Genetic Variant Linked to Beta Amyloid Buildup in Alzheimer's
the Psychiatry Advisor take:
A variant in a gene that is associated with the body’s immune system may be linked to increased beta amyloid plaque buildup in Alzheimer’s disease patients and older adults at risk for the neurocogniitve disorder.
Using positron emission tomography imaging in almost 500 people, researchers at the Indiana University School of Medicine examined levels of beta amyloid in the brain and then again two years later. Beta amyloid protein is thought to contribute to Alzheimer’s disease. A genome-wide analysis was then done to find genetic variants associate with a higher rate of plaque accumulation.
Not only was APOE e4, a variant previously identified, found to be associated with higher rates of plaque buildup, but a variant in the IL1RAP gene, which codes for the key immune signaling factor Interleukin-1 Receptor Accessory Protein, had an even more profound effect on amyloid accumulation, the researchers reported in the journal Brain.
The IL1RAP variant was also associated was faster cognitive decline and greater likelihood of progression from mild cognitive impairment to Alzheimer's disease.
“These findings suggest that targeting the IL1RAP immune pathway may be a viable approach for promoting the clearance of amyloid deposits and fighting an important cause of progression in Alzheimer's disease,” Andrew Saykin, PsyD, director of the Indiana Alzheimer Disease Center, said in a statement.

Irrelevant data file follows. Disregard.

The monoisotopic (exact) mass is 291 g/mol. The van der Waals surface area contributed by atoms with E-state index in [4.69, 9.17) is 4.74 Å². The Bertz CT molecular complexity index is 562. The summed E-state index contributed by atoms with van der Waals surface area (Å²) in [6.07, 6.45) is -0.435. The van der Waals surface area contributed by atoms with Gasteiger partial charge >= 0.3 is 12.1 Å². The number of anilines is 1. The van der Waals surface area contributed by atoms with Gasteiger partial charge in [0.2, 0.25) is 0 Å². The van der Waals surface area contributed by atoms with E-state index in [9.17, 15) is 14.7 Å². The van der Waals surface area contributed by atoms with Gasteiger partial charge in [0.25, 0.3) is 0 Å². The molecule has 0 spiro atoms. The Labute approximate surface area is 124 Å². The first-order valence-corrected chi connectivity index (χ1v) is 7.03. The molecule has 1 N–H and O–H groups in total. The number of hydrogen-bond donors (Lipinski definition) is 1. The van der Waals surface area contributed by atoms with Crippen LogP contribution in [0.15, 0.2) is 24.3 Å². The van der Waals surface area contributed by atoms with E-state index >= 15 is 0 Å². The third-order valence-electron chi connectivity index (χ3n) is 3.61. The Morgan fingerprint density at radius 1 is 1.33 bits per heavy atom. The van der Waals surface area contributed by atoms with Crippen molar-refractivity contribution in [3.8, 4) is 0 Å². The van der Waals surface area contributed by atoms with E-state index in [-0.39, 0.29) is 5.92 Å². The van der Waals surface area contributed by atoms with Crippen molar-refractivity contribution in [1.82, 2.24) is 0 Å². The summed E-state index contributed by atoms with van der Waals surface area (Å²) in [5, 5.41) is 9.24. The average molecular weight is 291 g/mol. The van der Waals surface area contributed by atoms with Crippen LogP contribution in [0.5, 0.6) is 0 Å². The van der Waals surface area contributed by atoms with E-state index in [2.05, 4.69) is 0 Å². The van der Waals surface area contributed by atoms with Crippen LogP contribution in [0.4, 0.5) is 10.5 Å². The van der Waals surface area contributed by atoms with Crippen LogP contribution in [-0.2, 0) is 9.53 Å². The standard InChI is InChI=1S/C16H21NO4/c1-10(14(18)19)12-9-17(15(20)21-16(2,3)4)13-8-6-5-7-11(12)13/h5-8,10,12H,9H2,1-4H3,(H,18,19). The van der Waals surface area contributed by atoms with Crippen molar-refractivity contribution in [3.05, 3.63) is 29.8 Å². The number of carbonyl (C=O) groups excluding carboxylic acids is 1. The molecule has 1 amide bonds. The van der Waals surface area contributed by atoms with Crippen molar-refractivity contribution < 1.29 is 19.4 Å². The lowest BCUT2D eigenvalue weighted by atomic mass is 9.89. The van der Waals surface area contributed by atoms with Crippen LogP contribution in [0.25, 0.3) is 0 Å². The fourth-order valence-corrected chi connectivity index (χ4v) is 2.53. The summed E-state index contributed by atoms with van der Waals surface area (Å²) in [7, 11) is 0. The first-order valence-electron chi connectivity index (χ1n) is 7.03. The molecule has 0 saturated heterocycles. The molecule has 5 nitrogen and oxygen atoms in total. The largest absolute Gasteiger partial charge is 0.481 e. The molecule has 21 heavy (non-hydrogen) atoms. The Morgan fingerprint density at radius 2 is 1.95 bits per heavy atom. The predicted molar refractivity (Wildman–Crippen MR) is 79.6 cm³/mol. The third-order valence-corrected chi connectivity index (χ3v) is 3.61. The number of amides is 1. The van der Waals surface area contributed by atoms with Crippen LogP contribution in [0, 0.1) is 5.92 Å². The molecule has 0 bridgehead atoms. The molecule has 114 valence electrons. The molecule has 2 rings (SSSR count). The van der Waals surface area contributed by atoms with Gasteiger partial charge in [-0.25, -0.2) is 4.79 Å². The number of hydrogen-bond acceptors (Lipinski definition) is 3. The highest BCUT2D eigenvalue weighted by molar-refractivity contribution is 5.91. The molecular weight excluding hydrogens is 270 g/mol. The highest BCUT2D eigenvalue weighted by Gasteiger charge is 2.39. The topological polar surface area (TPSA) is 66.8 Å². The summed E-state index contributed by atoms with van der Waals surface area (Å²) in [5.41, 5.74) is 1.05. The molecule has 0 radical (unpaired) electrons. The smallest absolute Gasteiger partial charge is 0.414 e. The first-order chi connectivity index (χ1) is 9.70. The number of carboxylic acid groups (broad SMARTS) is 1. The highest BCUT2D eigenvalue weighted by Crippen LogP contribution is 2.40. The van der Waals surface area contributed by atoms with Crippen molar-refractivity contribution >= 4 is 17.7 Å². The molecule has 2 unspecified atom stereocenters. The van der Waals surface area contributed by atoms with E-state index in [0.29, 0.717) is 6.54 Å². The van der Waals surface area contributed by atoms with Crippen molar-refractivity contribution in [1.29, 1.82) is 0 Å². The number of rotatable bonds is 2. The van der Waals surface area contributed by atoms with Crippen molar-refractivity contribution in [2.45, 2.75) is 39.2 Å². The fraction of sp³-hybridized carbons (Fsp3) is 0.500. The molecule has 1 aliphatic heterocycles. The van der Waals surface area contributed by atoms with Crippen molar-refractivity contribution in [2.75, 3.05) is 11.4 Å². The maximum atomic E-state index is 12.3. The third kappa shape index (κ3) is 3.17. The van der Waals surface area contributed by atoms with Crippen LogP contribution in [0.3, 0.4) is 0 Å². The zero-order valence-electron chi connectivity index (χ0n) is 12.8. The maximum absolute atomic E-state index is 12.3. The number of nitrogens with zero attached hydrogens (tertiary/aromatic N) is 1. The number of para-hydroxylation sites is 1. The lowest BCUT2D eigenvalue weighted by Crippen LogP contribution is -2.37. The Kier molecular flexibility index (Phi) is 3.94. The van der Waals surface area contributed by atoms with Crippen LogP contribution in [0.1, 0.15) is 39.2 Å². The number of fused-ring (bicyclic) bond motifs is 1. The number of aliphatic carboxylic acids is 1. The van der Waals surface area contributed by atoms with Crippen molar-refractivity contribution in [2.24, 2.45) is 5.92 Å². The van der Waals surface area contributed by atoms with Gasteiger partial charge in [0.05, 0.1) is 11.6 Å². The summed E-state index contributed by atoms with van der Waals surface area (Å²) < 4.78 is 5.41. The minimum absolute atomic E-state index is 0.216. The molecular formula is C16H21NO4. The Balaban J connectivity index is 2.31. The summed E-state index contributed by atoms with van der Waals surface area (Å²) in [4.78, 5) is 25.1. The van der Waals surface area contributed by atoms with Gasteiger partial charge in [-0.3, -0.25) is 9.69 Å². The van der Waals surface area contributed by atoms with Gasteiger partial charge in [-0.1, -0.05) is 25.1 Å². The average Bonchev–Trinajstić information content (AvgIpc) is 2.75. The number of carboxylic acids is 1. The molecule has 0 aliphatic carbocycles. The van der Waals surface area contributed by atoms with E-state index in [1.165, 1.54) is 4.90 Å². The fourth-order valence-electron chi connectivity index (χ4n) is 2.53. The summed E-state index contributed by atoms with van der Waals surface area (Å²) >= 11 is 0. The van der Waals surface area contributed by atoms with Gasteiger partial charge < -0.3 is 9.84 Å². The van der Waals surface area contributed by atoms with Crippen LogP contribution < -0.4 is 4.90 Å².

The IL1RAP variant was also associated was faster cognitive decline and greater likelihood of progression from mild cognitive impairment to Alzheimer's.
In a newly published study, a multi-institutional team led by scientists at the Indiana University School of Medicine have discovered an immune system gene associated with higher rates of amyloid plaque buildup in the brains of Alzheimer's patients and older adults at risk for the disease.
The research, reported in the journal Brain, found that a variant in the IL1RAP gene was associated with greater amyloid plaque accumulation over two years and had an even stronger effect than the well-known APOE e4 allele which is notorious for its association with the development of Alzheimer's disease.Using positron emission tomography imaging in nearly 500 individuals, the researchers assessed the levels of brain amyloid deposits at an initial visit and again two years later. A genome-wide analysis was then conducted to identify genetic variants associated with the rate of plaque accumulation during this two-year window.
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